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Part of cannabis laws and regulations

A homeowner in Revelstoke is outraged that the local RCMP in her small southeastern B.C. community raided her property after an off-duty Mountie taking part in a community fundraiser spotted three small cannabis plants in her garden.

Anna Minten said she returned home from a date with her husband last Friday night to find the lights on at her two-storey house and an RCMP warrant near the front door stating that the couple had been growing “non-medical cannabis that is visible from a public place” in violation of provincial cannabis law.

Ms. Minten said her tenant arrived just as five officers in three vehicles were leaving after a two-hour search of the property.

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The warrant, which Ms. Minten forwarded to The Globe and Mail, states that a local constable spotted the violation on July 28, which is when Ms. Minten said she and 12 other local gardeners welcomed nearly 100 members of the public onto their properties for an art-and-garden tour in support of a local food-bank program.

Ms. Minten, who grows vegetables for the program, said she and her neighbours are shocked that police put resources into raiding her home to seize three plants, which she said were about two to three feet high and indistinguishable from 50 metres away on her dead-end street.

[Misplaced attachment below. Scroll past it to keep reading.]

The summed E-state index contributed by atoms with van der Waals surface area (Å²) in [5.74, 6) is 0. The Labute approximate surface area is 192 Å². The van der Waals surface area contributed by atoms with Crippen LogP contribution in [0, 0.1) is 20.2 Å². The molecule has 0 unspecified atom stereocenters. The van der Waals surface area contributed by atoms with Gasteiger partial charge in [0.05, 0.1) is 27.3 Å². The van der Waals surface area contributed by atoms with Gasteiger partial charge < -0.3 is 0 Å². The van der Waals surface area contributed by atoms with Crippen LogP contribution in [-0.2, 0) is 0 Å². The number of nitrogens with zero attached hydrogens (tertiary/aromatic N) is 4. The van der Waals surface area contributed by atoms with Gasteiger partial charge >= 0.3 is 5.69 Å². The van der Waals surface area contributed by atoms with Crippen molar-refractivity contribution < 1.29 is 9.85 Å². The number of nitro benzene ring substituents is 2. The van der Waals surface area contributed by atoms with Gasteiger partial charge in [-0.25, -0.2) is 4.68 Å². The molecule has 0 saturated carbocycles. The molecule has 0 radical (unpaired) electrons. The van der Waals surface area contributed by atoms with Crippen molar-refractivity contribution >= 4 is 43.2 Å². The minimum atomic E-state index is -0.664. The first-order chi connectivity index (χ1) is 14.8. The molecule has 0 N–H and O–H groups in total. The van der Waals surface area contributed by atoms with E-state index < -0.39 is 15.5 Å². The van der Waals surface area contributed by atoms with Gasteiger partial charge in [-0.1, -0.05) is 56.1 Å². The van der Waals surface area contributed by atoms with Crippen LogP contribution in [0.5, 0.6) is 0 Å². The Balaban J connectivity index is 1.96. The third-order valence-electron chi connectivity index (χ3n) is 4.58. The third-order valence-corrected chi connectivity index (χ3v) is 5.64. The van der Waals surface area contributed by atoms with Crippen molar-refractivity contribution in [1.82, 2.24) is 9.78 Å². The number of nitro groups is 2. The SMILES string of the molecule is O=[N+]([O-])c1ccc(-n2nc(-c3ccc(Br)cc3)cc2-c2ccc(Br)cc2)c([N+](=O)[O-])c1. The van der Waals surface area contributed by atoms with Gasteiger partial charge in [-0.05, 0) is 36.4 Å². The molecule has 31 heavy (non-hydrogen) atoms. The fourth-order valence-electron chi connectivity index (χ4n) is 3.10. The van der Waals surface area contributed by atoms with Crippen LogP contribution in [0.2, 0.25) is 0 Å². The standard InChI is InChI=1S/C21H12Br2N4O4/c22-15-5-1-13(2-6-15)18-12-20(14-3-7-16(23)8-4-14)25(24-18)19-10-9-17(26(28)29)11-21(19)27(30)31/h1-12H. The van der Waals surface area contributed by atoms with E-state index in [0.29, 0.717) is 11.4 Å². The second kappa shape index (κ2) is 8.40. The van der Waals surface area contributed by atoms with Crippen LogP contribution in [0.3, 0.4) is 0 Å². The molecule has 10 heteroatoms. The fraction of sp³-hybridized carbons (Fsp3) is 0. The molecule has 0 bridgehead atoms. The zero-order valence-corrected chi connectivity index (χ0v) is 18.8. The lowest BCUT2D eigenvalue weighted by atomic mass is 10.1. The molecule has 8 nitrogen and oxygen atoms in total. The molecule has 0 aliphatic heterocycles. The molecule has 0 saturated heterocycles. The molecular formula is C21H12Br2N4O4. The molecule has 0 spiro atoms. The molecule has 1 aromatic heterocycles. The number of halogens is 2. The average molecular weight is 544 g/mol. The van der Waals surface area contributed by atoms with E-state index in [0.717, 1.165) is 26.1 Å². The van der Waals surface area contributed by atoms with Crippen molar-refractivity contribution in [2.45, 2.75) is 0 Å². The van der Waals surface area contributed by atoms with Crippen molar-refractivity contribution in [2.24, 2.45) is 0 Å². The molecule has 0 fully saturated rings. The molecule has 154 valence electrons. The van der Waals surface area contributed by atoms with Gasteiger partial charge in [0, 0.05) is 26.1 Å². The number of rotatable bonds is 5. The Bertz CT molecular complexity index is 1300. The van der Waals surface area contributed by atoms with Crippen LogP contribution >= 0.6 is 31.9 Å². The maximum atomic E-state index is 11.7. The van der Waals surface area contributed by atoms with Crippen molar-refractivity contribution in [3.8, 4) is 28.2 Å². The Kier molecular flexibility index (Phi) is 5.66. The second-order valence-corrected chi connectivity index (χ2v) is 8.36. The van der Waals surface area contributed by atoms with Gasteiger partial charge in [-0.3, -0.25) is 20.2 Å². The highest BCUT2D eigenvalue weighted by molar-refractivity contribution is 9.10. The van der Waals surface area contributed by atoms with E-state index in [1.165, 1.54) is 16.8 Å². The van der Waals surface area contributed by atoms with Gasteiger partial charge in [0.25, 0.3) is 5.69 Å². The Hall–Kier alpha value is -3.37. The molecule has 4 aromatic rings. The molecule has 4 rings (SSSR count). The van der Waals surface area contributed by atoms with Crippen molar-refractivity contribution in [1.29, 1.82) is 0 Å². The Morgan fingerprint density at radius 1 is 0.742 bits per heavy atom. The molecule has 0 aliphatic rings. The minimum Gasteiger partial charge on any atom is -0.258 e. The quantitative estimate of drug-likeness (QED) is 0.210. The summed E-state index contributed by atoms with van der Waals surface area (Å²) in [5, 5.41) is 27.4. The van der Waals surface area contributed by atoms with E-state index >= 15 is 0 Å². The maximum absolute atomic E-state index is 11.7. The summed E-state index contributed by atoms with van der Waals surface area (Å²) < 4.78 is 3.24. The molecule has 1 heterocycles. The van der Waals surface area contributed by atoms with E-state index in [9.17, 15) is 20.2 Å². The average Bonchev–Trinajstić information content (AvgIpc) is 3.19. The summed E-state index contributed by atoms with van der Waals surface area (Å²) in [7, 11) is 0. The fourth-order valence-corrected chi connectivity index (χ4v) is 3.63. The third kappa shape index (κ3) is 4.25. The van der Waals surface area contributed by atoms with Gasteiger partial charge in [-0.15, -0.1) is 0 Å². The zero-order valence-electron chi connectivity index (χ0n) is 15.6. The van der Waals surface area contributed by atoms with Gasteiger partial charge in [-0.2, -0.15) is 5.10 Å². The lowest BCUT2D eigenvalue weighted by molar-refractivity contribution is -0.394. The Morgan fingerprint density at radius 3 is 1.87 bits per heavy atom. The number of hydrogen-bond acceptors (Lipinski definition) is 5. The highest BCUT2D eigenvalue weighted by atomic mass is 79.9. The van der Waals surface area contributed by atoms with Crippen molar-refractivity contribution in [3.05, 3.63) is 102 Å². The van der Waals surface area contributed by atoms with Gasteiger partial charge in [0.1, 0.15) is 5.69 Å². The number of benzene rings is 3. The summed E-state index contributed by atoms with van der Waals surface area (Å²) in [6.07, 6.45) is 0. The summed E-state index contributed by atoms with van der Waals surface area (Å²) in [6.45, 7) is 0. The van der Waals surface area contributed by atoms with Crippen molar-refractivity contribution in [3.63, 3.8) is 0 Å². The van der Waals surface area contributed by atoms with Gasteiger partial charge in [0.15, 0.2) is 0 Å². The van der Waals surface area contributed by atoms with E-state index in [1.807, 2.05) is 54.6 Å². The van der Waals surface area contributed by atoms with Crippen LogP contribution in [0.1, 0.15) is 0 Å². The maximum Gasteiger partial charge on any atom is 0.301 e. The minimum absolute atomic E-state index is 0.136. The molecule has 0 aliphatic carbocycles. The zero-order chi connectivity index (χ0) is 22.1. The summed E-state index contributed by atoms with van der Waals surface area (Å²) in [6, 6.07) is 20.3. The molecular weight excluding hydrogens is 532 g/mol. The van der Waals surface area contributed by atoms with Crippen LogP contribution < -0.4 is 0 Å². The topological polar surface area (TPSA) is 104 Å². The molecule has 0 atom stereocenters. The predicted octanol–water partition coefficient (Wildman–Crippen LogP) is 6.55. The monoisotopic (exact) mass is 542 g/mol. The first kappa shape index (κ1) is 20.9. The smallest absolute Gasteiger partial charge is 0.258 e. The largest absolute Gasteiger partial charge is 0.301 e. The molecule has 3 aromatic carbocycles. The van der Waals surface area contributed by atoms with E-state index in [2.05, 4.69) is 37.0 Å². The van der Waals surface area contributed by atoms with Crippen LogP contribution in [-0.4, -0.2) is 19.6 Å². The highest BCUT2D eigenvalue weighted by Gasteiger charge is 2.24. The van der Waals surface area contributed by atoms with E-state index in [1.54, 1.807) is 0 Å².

“To take out a search warrant and to enter my home seems like a major violation of my privacy and my rights,” said Ms. Minten, an alternative health practitioner. “This has been a big wake-up call.”

Ms. Minten said neither she nor her husband have been charged, but an investigation is continuing.

The federal law that went into effect last October allows adults to grow up to four cannabis plants for every residence. But different provinces have different rules governing how to do that.

The RCMP issued a news release on Tuesday afternoon warning residents that they need to follow the letter of provincial and federal law if they intend to grow cannabis plants. Under B.C.'s Cannabis Control and Licensing Act, the plants can be considered in view of the public even if the "public has access as of right or by invitation, express or implied, whether or not a fee is charged for entry.”

Corporal Mike Esson of the Revelstoke RCMP said in the release: “By not properly growing cannabis plants, the residents have opened themselves up to the possibility of theft of the cannabis, and drugs falling into the hands of youth in our community.”

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The release confirmed that a local Mountie saw the plants during the self-guided charity tour, which was “advertised as a fun event for all ages.”

Ms. Minten said she would have removed or moved the plants if the off-duty Mountie had told her of the violation at the time. She said she hopes her case clears up how these new laws are being enforced and holds the RCMP accountable.

John Conroy, leader of a legal team that won a constitutional challenge forcing Health Canada to overhaul its rules on growing medical marijuana, said it will be interesting to see if provincial Crown prosecutors take the case to court. Under B.C.'s law, a first-time offender can be fined up to $5,000, imprisoned for up to three months or both.

He said the incident underscores how the provincial rule prohibiting the farming of cannabis within public view is “extremely broad.”

“Is it a problem if you can see a tobacco plant?” he said. “Tobacco can kill, cannabis can’t.”

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